For the freestyle contest, spectacular flips, twisting acrobatics and other “slow motion” moves that create a sense of suspending time — all, often improvised — are de rigueur.

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Poolside, a jury scores the competitors on their style, timing, originality — and, the size of their splash.

“It’s difficult to describe,” says Joan “Fly” Fuster, a 29-year-old Spaniard, who travelled from Menorca for the competition.

“I really love the feeling of flying and being free. Like there’s no gravity for just a second.”

– ‘A blast’ –

Hitting the water at 70 kilometres (45 miles) an hour leaves little room for error.

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While dods dives are far from the spectacular, death-defying swan dives performed off the cliffs of Mexico and elsewhere, they can still involve bruises and knees-in-the-nose when things don’t go as planned.

Divers occasionally emerge from the water limping or in need of consolation, but mostly there’s a lot of camaraderie among competitors, with cheering, hugging and high fives.

“It’s not a very demanding sport,” says French-Norwegian Paul Rigault, an official from the Norwegian death diving federation.

“All you need is a swimsuit and a diving tower and everyone has a blast.”

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Trump may even pardon former Detroit mayor in November to score Black Michigan votes: Root editor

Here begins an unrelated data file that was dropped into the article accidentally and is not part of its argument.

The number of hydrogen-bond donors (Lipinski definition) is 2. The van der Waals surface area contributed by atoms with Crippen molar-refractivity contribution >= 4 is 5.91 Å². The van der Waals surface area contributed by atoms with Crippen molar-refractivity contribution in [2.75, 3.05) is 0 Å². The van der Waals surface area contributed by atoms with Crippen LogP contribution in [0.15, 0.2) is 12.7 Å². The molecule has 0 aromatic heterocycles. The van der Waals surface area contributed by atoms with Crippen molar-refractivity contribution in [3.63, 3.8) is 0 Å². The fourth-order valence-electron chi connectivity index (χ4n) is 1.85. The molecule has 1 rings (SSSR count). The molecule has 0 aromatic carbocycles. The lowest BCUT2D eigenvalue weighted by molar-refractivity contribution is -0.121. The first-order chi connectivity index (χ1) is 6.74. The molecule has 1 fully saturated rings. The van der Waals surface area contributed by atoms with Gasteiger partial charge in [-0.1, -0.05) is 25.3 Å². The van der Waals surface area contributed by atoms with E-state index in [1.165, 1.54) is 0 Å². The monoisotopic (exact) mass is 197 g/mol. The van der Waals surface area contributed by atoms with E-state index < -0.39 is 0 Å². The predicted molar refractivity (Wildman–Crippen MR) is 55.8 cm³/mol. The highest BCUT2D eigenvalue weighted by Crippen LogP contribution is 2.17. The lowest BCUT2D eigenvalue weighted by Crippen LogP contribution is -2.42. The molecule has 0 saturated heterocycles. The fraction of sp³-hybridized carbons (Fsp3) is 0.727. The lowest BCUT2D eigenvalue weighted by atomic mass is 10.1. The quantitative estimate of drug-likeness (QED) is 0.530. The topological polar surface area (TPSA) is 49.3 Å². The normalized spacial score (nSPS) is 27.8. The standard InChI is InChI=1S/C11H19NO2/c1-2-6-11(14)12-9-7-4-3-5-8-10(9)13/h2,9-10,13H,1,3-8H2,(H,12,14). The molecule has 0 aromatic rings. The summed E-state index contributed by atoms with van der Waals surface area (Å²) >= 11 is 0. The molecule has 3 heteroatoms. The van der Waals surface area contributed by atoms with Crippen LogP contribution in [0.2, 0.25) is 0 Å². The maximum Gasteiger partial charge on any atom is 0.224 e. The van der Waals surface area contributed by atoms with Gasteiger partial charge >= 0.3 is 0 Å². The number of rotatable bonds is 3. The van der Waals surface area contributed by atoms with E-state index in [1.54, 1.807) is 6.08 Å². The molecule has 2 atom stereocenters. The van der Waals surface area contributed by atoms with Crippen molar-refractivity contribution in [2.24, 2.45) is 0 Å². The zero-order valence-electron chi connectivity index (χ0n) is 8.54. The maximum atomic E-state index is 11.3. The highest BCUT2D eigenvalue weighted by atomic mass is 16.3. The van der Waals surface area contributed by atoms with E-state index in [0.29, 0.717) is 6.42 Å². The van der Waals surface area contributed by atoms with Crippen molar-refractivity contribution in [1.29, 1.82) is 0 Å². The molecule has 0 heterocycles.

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One of the things President Donald Trump's pardons revealed Tuesday is that Trump isn't above using the judicial system for political purposes, said Jason Johnson, politics editor at "The Root."

In a panel discussion with MSNBC's Brian Williams, Johnson said that it's all indicative of a man who wants to believe that he is an all-powerful king of the United States.

"The goal is Donald Trump wants to use all of the sort of pardons and this commuting of sentences in order to create a commercial," he explained. "It's theater. 'I'm the benevolent king. I can put my thumb up or down like a powerful emperor. Look at all these people I can rescue.' And when he does that, and people come out like Rod Blagojevich, and they say, 'Oh, hey, I owe him this or I'm going to give school (sic) to that person,' it allows him to sort of demonstrate that he's got an imperial presidency."

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America’s millionaires just stopped paying into Social Security for the rest of 2020

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On Wednesday, not even two full months into 2020, millionaires will stop paying into Social Security for the year due to the program's payroll tax cap.

The cap limits annual wages subject to the Social Security payroll tax to the first $137,700. Sarah Rawlins, program associate at the Center for Economic and Policy Research (CEPR), wrote Tuesday that the cap means "someone who makes $1,000,000 per year stops paying into the program on February 19, 2020."

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DOJ puts out bizarre late-night statement: AG Bill Barr ‘has no plans to resign’

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The Department of Justice put out a statement Tuesday evening denying that Attorney General Bill Barr would be resigning from office.

Kerri Kupec, the director of communications and public affairs at DOJ, issued the statement at 10:28 p.m. in Washington, DC.

"Addressing Beltway rumors: The Attorney General has no plans to resign," Kupec announced.

The denial came after a Washington Post report that Barr was considering quitting if Trump continues to tweet about active investigations.